It has the flexibility of software but the performance of hardware in terms of speed. So you don’t suffer the latency problems that you do with a regular sort of processor churning away and producing sound. That’s one of the main features of the processor that is used in the current range of Fairlight consoles: the input/output latency is so small that you can actually use it for live monitoring, which you can’t do on a lot of systems. I think the worst case delay through the whole system is about half a millisecond. So you can do things that you can’t imagine doing on even the fastest Pentium-style processors. Now what exactly we’ll want to do, I don’t know.
But it could be a situation where you could respond very quickly to your customers.
Well we’re in a whole different world now with the internet in that people can trade sounds easily over the internet, we can upgrade software very, very quickly and you’ve got that whole sort of user community thing that you didn’t used to have. So communication between users around the world is a lot easier now than it used to be.
What would you like to see the next generation of sound-producing hardware and software do?
I think something completely different would be good, because I don’t see that much has changed in the last 20, 30 years. There’s been very minor tinkering around the edges, but as far as I’m aware there hasn’t really been anything as dramatically different as, say, when the first analogue synthesizers were introduced. It was a milestone when we introduced sampling, but I’m not really aware that there’s been anything significant since then. It’s just been cheaper, better, faster, smaller...but more of the same. So only in the abstract can I say that it would be nice if there were something that was really dramatically different.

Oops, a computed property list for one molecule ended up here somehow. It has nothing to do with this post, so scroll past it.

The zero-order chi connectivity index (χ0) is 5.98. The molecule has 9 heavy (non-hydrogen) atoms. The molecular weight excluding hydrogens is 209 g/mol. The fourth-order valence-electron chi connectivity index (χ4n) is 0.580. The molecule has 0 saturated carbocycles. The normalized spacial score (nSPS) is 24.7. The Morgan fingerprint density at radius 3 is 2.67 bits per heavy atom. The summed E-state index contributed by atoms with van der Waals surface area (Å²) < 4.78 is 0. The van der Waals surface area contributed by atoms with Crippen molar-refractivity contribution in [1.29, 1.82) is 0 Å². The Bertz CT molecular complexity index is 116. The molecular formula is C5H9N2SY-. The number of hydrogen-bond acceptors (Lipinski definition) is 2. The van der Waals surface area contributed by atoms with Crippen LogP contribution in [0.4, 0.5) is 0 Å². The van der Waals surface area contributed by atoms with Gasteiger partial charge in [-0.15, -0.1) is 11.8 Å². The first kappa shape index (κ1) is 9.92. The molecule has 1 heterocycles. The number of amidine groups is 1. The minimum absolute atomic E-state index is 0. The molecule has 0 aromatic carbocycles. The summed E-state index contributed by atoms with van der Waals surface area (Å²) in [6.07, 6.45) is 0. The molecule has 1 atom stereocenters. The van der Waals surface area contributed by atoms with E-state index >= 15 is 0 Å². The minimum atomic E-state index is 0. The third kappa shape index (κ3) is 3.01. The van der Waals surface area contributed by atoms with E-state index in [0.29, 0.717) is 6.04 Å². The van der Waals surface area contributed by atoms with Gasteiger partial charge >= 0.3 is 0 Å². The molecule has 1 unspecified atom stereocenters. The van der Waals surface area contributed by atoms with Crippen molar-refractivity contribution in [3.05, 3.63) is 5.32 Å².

Do you think the difference might lie in the way one physically interacts with the hardware and software? After all, working with a mouse and keyboard is still a pretty clunky way of going about things…
Well, I guess there are two separate issues here. There’s the performance side of it and then there’s the studio/computer-generated side of it. And in both those areas really nothing has changed since the Fairlight days. The musician interface is still pretty much a music keyboard, and the computer interface is still pretty much a screen with some sort of pointing device. And there is certainly an area in both those fields where there’s room for something significantly different. I guess one of the questions there, though, is that if you did have something very new, how useful would it be? That’s where a lot of experimental music has gone down a dead end…
It has to be more useful than what you’ve already got.
Yes. Unless musical paradigms change, or musical tastes change. Music itself hasn’t changed that much in hundreds of years, it’s just subtle variations on the same principles. Certainly the fact that we’re still using the same notation and the same musical structures and so on…it’s hard to imagine that anything substantially different would have any commercial application, let’s say.
I did come across an interesting piece of software almost by accident recently called Melodyne, which somehow analyzes polyphonic music and breaks it down into monophonic lines which are displayed on the screen and you can manipulate the separate monophonic parts and then put them back together. So you can take a recording which maybe has a guitar chord or a chord played on the piano and change one note within that chord. I think that’s pretty spectacular. I’m not quite sure how it works, but there's probably a trick involved.
I think that’s really interesting, and I’d like to see that principle taken to the next stage where maybe you can take a recording of a whole piece of music and remap elements within it in some way, either rhythmically or harmonically, or to change the nature of one sound within the piece. I see that as the next step beyond the remixing/sampling thing that’s going on now, which is basically cut and paste and layering. But to be able to take some part of the feel of a piece of music, maybe—so you could start off with music and somehow extract that abstract notion of ‘feel’ from it and then apply different melodies or sounds to that. Those sorts of things are interesting.